Liberté, Egalité, Féminisme?

Mayanthi Fernando in Dissent:

FemThe ideas articulated in Islamic Feminisms have also been circulating informally in Muslim French women’s reading circles for over a decade. Born and raised in France, and committed to basic liberal feminist notions of liberty and equality, these young Muslims sought to distinguish between the patriarchal cultural traditions of the Maghreb—like demanding modesty and virginity from young women but not young men—and what they view as “authentic” Islam. In groups like Al Houda, young women gathered to criticize the sexism of conventional Islamic exegesis and jurisprudence—which largely treats women as wives, daughters, and mothers—and to explore new ways to conceptualize Islam. They were just as critical, however, of mainstream feminism’s claim that women’s emancipation entails the rejection of religion and religious norms. As Islamic feminists, they argued, they could be both devout Muslims and committed to gender equality. Islamic feminism, spearheaded by scholars and activists, began to emerge globally in the late 1980s. Unlike secular feminists, Islamic feminists begin with the premise that the Quran constitutes Divine Speech. From that basis, they argue that equality is the founding principle of Islam, and that the Quran endorses equality between the sexes. Thus Amina Wadud’s Quran and Woman: Rereading the Sacred Text from a Woman’s Perspective (1992)—a key text in this movement—reinterprets passages used to justify sexist and misogynist practices (such as the beating of recalcitrant wives and the unequal distribution of inheritance, for example) and argues for very different meanings.

In a similar vein, Asma Barlas, a Pakistani academic who teaches in the United States, claims in her influential “Believing Women” in Islam (2002) that the Quran is explicitly “egalitarian and antipatriarchal.” Contrary to popular belief in much of the Muslim world, Barlas contends, the Quran expects both sexes to live by the same moral standards, and this moral equality between men and women means that chastity and modesty are as incumbent upon men as they are on women—a point reiterated again and again by young Muslim feminists in France. Islamic feminists also argue that the Prophet Mohammed defended the rights of women in a tribal society known for its misogyny, and they point to the active presence of women in political life and on the battlefield in the early days of Islam. Wadud, Barlas, and others argue that Islamic teachings used to justify the gender inequality endemic to so many Muslim societies today derive not from the Quran itself but from Quranic exegesis (tafsir), undertaken for centuries by men whose own misogyny has come to eclipse the revolutionary message of Islam and the Prophet Mohammed. Hence the need to re-read the Quran against the grain of centuries of interpretation in order to recover Islam’s true principles.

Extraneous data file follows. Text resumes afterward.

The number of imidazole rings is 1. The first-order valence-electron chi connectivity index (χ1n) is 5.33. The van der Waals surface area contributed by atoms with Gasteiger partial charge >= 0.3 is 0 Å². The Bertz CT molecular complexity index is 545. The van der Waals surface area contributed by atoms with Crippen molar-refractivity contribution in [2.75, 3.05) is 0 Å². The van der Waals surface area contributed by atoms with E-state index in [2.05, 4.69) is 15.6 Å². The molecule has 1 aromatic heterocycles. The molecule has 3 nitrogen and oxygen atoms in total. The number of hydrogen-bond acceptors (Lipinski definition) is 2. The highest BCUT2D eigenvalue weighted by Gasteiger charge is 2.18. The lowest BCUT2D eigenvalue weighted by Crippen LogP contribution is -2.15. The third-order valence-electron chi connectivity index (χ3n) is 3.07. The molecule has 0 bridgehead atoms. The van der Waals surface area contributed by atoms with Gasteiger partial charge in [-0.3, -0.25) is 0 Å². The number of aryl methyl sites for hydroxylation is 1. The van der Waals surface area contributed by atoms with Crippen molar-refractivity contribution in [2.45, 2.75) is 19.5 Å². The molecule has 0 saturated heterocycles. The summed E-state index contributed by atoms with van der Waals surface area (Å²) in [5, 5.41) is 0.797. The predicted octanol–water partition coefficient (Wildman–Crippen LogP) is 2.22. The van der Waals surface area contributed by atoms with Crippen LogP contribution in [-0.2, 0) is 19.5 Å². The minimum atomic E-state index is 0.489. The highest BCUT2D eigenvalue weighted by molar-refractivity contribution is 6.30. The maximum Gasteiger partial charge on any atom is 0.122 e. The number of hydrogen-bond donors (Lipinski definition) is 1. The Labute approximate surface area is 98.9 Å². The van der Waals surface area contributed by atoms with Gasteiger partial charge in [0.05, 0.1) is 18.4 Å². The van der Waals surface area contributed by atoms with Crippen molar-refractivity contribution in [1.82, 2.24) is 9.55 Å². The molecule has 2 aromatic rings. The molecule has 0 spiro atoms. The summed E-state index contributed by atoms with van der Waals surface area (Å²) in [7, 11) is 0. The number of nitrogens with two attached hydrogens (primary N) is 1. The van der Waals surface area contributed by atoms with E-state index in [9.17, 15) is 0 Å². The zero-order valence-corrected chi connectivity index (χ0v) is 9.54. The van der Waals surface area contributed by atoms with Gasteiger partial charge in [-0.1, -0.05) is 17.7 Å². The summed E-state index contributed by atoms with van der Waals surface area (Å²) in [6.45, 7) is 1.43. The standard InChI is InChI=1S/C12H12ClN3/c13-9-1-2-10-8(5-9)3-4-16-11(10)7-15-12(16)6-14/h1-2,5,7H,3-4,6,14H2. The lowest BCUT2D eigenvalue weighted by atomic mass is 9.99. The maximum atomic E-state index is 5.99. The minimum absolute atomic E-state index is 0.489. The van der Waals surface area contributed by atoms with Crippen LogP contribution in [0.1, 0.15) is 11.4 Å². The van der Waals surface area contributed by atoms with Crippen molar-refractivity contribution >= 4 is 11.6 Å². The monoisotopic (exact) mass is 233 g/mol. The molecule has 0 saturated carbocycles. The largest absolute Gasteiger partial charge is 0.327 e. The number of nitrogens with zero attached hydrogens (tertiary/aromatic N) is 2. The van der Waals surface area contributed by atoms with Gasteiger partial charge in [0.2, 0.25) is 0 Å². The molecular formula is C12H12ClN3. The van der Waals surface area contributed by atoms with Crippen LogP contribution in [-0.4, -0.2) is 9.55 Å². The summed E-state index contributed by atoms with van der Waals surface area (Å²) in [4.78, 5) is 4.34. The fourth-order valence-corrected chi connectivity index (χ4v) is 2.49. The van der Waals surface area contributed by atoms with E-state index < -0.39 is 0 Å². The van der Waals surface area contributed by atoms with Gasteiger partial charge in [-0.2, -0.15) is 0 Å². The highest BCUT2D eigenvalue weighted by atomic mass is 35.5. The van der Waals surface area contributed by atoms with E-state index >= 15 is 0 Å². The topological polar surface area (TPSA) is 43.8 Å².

More here.